Recently whilst writing the planned book (hopefully coming soon) I decided to update the section on the website about “Who Am I?” It is about how I came to have this passion and to write my books and the inspiration and support of my husband, my girls and my grandchildren.
I hope it explains a little more about what drives me to do this 18 hours a day 365 days a year.
Do you want to buy a copy of one of my books? They are all available on Amazon which is probably easiest. Or direct from the publishers Routledge, Pinter and Martin, Praeclarus Press or Kindle . I’m not going to available as much in the future to answer questions so maybe now is the time to buy the books so you have answers 24/7 365 days a year.
Again I wonder if this is a consequence of the Lockdown but more breastfeeding mums seem to have taken up running again or for the first time. We have all needed to take exercise in this strange world the past few months.
This is the information on glucosamine and chondroitin during breastfeeding – enjoy your running. Yes it is safe in breastfeeding :
Glucosamine is either derived from shellfish or synthetically produced. The shellfish derived product should be avoided by anyone with a shellfish allergy.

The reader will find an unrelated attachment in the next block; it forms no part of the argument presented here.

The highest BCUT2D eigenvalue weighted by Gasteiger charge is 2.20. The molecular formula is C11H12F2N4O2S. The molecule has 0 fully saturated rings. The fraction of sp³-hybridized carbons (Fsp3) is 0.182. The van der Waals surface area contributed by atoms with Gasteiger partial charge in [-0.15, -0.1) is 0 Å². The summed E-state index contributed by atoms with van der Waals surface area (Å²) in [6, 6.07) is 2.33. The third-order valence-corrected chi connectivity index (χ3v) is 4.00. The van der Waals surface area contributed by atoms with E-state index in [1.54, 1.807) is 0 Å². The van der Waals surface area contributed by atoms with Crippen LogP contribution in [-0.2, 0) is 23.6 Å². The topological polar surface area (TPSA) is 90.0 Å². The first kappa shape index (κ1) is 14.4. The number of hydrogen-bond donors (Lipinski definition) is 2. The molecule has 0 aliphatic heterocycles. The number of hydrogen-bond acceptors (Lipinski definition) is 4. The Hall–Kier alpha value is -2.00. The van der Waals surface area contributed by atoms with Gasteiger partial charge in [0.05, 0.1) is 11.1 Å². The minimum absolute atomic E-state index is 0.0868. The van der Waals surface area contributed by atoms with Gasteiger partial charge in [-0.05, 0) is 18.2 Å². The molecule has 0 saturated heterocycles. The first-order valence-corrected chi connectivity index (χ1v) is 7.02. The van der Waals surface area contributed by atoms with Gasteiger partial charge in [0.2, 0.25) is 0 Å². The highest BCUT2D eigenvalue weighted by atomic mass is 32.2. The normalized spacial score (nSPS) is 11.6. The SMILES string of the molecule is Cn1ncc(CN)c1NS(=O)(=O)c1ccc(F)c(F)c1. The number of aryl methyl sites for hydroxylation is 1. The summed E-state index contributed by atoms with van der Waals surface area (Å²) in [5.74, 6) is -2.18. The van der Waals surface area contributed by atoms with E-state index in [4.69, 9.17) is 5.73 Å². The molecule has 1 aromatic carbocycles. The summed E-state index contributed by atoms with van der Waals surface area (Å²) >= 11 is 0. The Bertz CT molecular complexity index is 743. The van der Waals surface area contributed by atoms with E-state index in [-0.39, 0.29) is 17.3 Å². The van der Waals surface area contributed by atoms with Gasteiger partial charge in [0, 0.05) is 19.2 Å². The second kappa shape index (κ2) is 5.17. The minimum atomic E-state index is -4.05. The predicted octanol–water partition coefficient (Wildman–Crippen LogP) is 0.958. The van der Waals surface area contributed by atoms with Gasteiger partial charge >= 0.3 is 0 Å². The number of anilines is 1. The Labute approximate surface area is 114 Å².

It is most commonly used to treat osteoarthritis and joint pain or to prevent joint damage. A glucosamine derivative, N-acetylglucosamine, is a normal component of human breastmilk. Glucosamine occasionally causes stomach discomfort in adults but is generally well tolerated. There are no studies on levels in breastmilk but it is poorly absorbed and metabolised in the liver so levels absorbed by the breastfed baby are likely to be very low.
Chondroitin is a mixture of large glycosaminoglycans and disaccharide polymers, usually derived from shark or bovine cartilage. It is most commonly used to treat osteoarthritis because it acts as a flexible connecting material between the protein filaments in cartilage.
Chondroitin is poorly absorbed orally with a bioavailability of about 10%. Its molecular weight averages 50,000 Daltons so is unlikely to be absorbed by breastfed babies at all.
It is well tolerated in mothers with occasional gastrointestinal upset reported. Although no studies exist on the use of chondroitin sulphate supplements during breastfeeding, small amounts occur naturally in breastmilk. Mothers of preterm infants excrete greater amounts of chondroitin into breastmilk than mothers of fullterm infants.The use of chondroitin by a nursing mother is unlikely to adversely affect the breastfed infant.
Coppa GV, Gabrielli O, Zampini L et al. Glycosaminoglycan content in term and preterm milk during the first month of lactation. Neonatology. 2011;101:74-76. https://pubmed.ncbi.nlm.nih.gov/21934331/
Hale TW Medications and Mothers Milk